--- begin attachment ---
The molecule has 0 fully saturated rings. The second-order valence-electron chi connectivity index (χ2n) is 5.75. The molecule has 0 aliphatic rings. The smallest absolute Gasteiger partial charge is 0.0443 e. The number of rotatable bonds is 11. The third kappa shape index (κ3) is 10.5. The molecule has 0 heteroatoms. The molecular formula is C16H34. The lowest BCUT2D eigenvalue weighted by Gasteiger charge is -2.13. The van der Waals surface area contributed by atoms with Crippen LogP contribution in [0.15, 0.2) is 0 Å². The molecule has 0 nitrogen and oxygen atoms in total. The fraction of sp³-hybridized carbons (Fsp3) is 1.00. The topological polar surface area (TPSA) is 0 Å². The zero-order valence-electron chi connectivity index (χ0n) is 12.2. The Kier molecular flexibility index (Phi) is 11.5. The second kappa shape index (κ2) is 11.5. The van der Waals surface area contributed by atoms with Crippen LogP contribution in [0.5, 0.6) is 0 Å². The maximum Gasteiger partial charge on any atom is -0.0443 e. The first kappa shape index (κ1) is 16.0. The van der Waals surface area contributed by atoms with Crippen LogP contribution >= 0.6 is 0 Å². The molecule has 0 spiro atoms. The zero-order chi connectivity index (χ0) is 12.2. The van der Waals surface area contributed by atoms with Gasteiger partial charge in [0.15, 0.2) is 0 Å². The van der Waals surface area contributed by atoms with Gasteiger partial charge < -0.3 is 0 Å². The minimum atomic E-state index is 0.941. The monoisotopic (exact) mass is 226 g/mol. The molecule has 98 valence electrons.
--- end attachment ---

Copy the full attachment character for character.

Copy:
The molecule has 0 fully saturated rings. The second-order valence-electron chi connectivity index (χ2n) is 5.75. The molecule has 0 aliphatic rings. The smallest absolute Gasteiger partial charge is 0.0443 e. The number of rotatable bonds is 11. The third kappa shape index (κ3) is 10.5. The molecule has 0 heteroatoms. The molecular formula is C16H34. The lowest BCUT2D eigenvalue weighted by Gasteiger charge is -2.13. The van der Waals surface area contributed by atoms with Crippen LogP contribution in [0.15, 0.2) is 0 Å². The molecule has 0 nitrogen and oxygen atoms in total. The fraction of sp³-hybridized carbons (Fsp3) is 1.00. The topological polar surface area (TPSA) is 0 Å². The zero-order valence-electron chi connectivity index (χ0n) is 12.2. The Kier molecular flexibility index (Phi) is 11.5. The second kappa shape index (κ2) is 11.5. The van der Waals surface area contributed by atoms with Crippen LogP contribution in [0.5, 0.6) is 0 Å². The maximum Gasteiger partial charge on any atom is -0.0443 e. The first kappa shape index (κ1) is 16.0. The van der Waals surface area contributed by atoms with Crippen LogP contribution >= 0.6 is 0 Å². The molecule has 0 spiro atoms. The zero-order chi connectivity index (χ0) is 12.2. The van der Waals surface area contributed by atoms with Gasteiger partial charge in [0.15, 0.2) is 0 Å². The van der Waals surface area contributed by atoms with Gasteiger partial charge < -0.3 is 0 Å². The minimum atomic E-state index is 0.941. The monoisotopic (exact) mass is 226 g/mol. The molecule has 98 valence electrons.